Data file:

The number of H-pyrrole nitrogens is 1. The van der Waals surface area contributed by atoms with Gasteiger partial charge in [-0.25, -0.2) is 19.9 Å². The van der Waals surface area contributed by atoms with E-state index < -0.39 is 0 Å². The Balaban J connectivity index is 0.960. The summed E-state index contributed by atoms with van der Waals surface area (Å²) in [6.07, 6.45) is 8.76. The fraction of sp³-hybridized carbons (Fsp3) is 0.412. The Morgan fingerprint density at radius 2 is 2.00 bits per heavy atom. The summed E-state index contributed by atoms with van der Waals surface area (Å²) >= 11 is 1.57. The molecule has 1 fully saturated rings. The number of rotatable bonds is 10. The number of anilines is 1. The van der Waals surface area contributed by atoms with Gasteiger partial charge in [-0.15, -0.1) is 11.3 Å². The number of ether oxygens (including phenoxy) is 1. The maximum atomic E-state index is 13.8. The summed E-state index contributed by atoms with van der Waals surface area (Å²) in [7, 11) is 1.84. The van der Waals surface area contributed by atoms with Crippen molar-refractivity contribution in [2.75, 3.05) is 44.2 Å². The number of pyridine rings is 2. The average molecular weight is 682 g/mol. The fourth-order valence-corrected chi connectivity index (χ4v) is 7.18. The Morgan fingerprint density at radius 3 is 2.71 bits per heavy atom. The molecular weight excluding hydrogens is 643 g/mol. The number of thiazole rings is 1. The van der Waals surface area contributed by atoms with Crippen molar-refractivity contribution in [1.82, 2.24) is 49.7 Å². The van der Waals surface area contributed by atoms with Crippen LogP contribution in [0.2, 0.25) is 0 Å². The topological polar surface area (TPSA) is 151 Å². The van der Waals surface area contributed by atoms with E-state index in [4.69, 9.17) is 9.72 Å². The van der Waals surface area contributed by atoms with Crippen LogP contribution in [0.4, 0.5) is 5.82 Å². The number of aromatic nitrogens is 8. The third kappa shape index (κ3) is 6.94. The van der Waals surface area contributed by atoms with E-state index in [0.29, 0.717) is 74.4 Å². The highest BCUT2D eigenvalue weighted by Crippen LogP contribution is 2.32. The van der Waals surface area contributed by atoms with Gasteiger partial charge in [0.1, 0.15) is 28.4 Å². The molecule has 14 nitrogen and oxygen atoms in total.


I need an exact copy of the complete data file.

The number of H-pyrrole nitrogens is 1. The van der Waals surface area contributed by atoms with Gasteiger partial charge in [-0.25, -0.2) is 19.9 Å². The van der Waals surface area contributed by atoms with E-state index < -0.39 is 0 Å². The Balaban J connectivity index is 0.960. The summed E-state index contributed by atoms with van der Waals surface area (Å²) in [6.07, 6.45) is 8.76. The fraction of sp³-hybridized carbons (Fsp3) is 0.412. The Morgan fingerprint density at radius 2 is 2.00 bits per heavy atom. The summed E-state index contributed by atoms with van der Waals surface area (Å²) >= 11 is 1.57. The molecule has 1 fully saturated rings. The number of rotatable bonds is 10. The number of anilines is 1. The van der Waals surface area contributed by atoms with Gasteiger partial charge in [-0.15, -0.1) is 11.3 Å². The number of ether oxygens (including phenoxy) is 1. The maximum atomic E-state index is 13.8. The summed E-state index contributed by atoms with van der Waals surface area (Å²) in [7, 11) is 1.84. The van der Waals surface area contributed by atoms with Crippen molar-refractivity contribution in [2.75, 3.05) is 44.2 Å². The number of pyridine rings is 2. The average molecular weight is 682 g/mol. The fourth-order valence-corrected chi connectivity index (χ4v) is 7.18. The Morgan fingerprint density at radius 3 is 2.71 bits per heavy atom. The molecular weight excluding hydrogens is 643 g/mol. The number of thiazole rings is 1. The van der Waals surface area contributed by atoms with Crippen molar-refractivity contribution in [1.82, 2.24) is 49.7 Å². The van der Waals surface area contributed by atoms with Crippen LogP contribution in [0.2, 0.25) is 0 Å². The topological polar surface area (TPSA) is 151 Å². The van der Waals surface area contributed by atoms with E-state index in [4.69, 9.17) is 9.72 Å². The van der Waals surface area contributed by atoms with Crippen LogP contribution in [0.4, 0.5) is 5.82 Å². The number of aromatic nitrogens is 8. The third kappa shape index (κ3) is 6.94. The van der Waals surface area contributed by atoms with E-state index in [0.29, 0.717) is 74.4 Å². The highest BCUT2D eigenvalue weighted by Crippen LogP contribution is 2.32. The van der Waals surface area contributed by atoms with Gasteiger partial charge in [0.1, 0.15) is 28.4 Å². The molecule has 14 nitrogen and oxygen atoms in total.